Adults without obesity who ate a diet of ultra-processed foods for 2 weeks consumed on average 500 kcal more per day and gained an average 0.9 kg vs. when they ate a diet of unprocessed foods for 2 weeks, according to findings published in Cell Metabolism.

Kevin D. Hall

“The perpetual diet wars between factions promoting low-carbohydrate, keto, paleo, high-protein, low-fat, plant-based, vegan and a seemingly endless list of other diets have led to substantial public confusion and mistrust in nutrition science,” Kevin D. Hall, PhD, section chief of the integrative physiology section at the National Institute of Diabetes and Digestive and Kidney Diseases, and colleagues wrote in the study background. “While debate rages about the relative merits and demerits of various so-called healthy diets, less attention is paid to the fact that otherwise diverse diet recommendations often share a common piece of advice: Avoid ultra-processed foods.”

Hall and colleagues analyzed data from 20 weight-stable adults admitted as inpatients to the Metabolic Clinical Research Unit at the NIH Clinical Center, where they resided for 28 days (10 women; mean age, 31 years; mean BMI, 27 kg/m²). Researchers randomly assigned participants to an ultra-processed or unprocessed diet for 2 weeks, followed immediately by the alternate diet for an additional 2 weeks. For both diet phases, participants received three meals daily plus snacks, designed to be well-matched across diets for total calories, energy density, macronutrients, fiber, sugar and sodium, although widely differing in the percentage of calories derived from ultra-processed foods.

“While we attempted to match several nutritional parameters between the diets, the ultra-processed vs. unprocessed meals differed substantially in the proportion of added to total sugar ([approximately] 54% vs. 1%, respectively), insoluble to total fiber ([approximately] 77% vs. 16%, respectively) saturated to total fat ([approximately] 34% vs. 19%) and ratio of omega-6 to omega-3 fatty acids ([approximately] 11:1 vs. 5:1),” the researchers wrote.

Researchers found that energy intake was on average 508 kcal per day greater during the ultra-processed diet phase vs. the unprocessed diet phase (P = .0001), with no effect observed based on order of the diet assignment (P = .75) or sex (P = .28). The increased energy intake observed during the ultra-processed diet resulted from consuming greater quantities of carbohydrates (mean, 280 kcal per day; P < .0001) and fat (mean, 230 kcal per day; P = .0004), but not protein (mean, –2 kcal per day; P = .85), when compared with the unprocessed diet phase, according to researchers.

PAGE BREAK

“The remarkable stability of absolute protein intake between the diets, along with the slight reduction in overall protein provided in the ultra-processed vs. the unprocessed diet, suggests that the protein leverage hypothesis could partially explain the increase in energy intake with the ultra-processed diet in an attempt to maintain a constant protein intake,” the researchers wrote.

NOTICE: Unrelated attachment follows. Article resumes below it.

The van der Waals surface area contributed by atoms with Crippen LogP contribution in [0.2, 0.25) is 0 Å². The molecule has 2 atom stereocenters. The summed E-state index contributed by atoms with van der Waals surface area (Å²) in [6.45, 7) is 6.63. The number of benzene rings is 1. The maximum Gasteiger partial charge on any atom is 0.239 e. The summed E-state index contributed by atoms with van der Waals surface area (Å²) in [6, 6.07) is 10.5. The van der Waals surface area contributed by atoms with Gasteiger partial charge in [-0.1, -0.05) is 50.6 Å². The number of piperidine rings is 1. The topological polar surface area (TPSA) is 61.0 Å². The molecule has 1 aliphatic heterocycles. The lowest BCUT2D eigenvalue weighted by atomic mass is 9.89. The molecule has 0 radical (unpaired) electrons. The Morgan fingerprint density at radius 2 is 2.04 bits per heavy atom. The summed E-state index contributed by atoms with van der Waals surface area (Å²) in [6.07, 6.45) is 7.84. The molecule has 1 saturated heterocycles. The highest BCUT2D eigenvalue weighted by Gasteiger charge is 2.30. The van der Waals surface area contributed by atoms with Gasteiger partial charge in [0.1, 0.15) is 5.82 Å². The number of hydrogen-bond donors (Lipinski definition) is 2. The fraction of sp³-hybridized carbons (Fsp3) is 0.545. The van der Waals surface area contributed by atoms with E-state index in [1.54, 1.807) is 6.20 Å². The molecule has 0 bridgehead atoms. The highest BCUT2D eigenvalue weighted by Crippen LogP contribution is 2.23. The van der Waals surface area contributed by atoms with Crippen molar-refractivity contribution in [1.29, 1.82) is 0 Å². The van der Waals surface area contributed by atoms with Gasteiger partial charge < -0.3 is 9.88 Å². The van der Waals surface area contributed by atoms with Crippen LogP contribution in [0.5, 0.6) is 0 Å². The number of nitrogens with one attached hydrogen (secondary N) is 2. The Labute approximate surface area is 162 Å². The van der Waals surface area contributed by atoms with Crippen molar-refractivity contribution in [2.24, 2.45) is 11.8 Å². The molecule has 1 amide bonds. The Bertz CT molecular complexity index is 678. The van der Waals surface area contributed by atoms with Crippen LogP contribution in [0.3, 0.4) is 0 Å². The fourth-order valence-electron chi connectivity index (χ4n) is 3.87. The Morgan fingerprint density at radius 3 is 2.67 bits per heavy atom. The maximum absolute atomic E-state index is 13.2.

Researchers found that participants gained a mean of 0.9 kg and experienced a mean 0.4-kg increase in body fat mass during the ultra-processed diet phase (P = .009 and .0015, respectively) and lost a mean of 0.9 kg and experienced a mean 0.3-kg decrease in fat mass during the unprocessed diet phase (P = .007 and .05, respectively). Individual differences in weight change between diets were not correlated with baseline BMI, but did correlate with energy intake (P < .0001), according to researchers.

“Despite the ultra-processed and unprocessed diets being matched for daily presented calories, sugar, fat, fiber and macronutrients, people consumed more calories when exposed to the ultra-processed diet as compared to the unprocessed diet,” the researchers wrote. “Furthermore, people gained weight on the ultra-processed diet and lost weight on the unprocessed diet. Limiting consumption of ultra-processed food may be an effective strategy for obesity prevention and treatment.”

The researchers noted that the inpatient environment of the metabolic ward makes it difficult to generalize the results to free-living conditions; however, current dietary assessment methods are insufficient to precisely measure energy intake outside the lab. – by Regina Schaffer

Disclosures: One of the authors reports he has received reimbursement for speaking at conferences sponsored by companies selling nutritional products, serves on the scientific advisory council for Kerry Taste and Nutrition and is part of an academic consortium that has received research funding from Abbott Nutrition, Danone and Nestec.

    See more from Nutrition Resource Center